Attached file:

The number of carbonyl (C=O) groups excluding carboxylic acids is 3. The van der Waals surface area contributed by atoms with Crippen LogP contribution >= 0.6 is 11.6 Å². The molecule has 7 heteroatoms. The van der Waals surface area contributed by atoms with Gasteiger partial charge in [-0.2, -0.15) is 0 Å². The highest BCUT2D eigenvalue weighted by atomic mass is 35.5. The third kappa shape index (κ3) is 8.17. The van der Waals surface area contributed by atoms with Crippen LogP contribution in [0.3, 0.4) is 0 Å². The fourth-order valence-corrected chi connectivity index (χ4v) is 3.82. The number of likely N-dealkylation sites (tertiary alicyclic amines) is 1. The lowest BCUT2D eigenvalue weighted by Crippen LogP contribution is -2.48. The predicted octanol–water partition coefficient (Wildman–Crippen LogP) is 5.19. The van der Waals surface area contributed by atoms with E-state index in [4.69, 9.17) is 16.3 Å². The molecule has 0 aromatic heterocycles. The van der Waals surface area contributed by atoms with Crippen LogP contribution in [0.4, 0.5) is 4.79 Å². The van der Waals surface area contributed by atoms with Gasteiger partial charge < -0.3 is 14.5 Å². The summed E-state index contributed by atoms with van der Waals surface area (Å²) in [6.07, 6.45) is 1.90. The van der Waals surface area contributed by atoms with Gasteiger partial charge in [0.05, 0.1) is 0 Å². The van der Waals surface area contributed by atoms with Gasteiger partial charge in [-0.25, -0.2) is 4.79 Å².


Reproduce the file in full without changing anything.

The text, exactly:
The number of carbonyl (C=O) groups excluding carboxylic acids is 3. The van der Waals surface area contributed by atoms with Crippen LogP contribution >= 0.6 is 11.6 Å². The molecule has 7 heteroatoms. The van der Waals surface area contributed by atoms with Gasteiger partial charge in [-0.2, -0.15) is 0 Å². The highest BCUT2D eigenvalue weighted by atomic mass is 35.5. The third kappa shape index (κ3) is 8.17. The van der Waals surface area contributed by atoms with Crippen LogP contribution in [0.3, 0.4) is 0 Å². The fourth-order valence-corrected chi connectivity index (χ4v) is 3.82. The number of likely N-dealkylation sites (tertiary alicyclic amines) is 1. The lowest BCUT2D eigenvalue weighted by Crippen LogP contribution is -2.48. The predicted octanol–water partition coefficient (Wildman–Crippen LogP) is 5.19. The van der Waals surface area contributed by atoms with E-state index in [4.69, 9.17) is 16.3 Å². The molecule has 0 aromatic heterocycles. The van der Waals surface area contributed by atoms with Crippen LogP contribution in [0.4, 0.5) is 4.79 Å². The van der Waals surface area contributed by atoms with Gasteiger partial charge < -0.3 is 14.5 Å². The summed E-state index contributed by atoms with van der Waals surface area (Å²) in [6.07, 6.45) is 1.90. The van der Waals surface area contributed by atoms with Gasteiger partial charge in [0.05, 0.1) is 0 Å². The van der Waals surface area contributed by atoms with Gasteiger partial charge in [-0.25, -0.2) is 4.79 Å².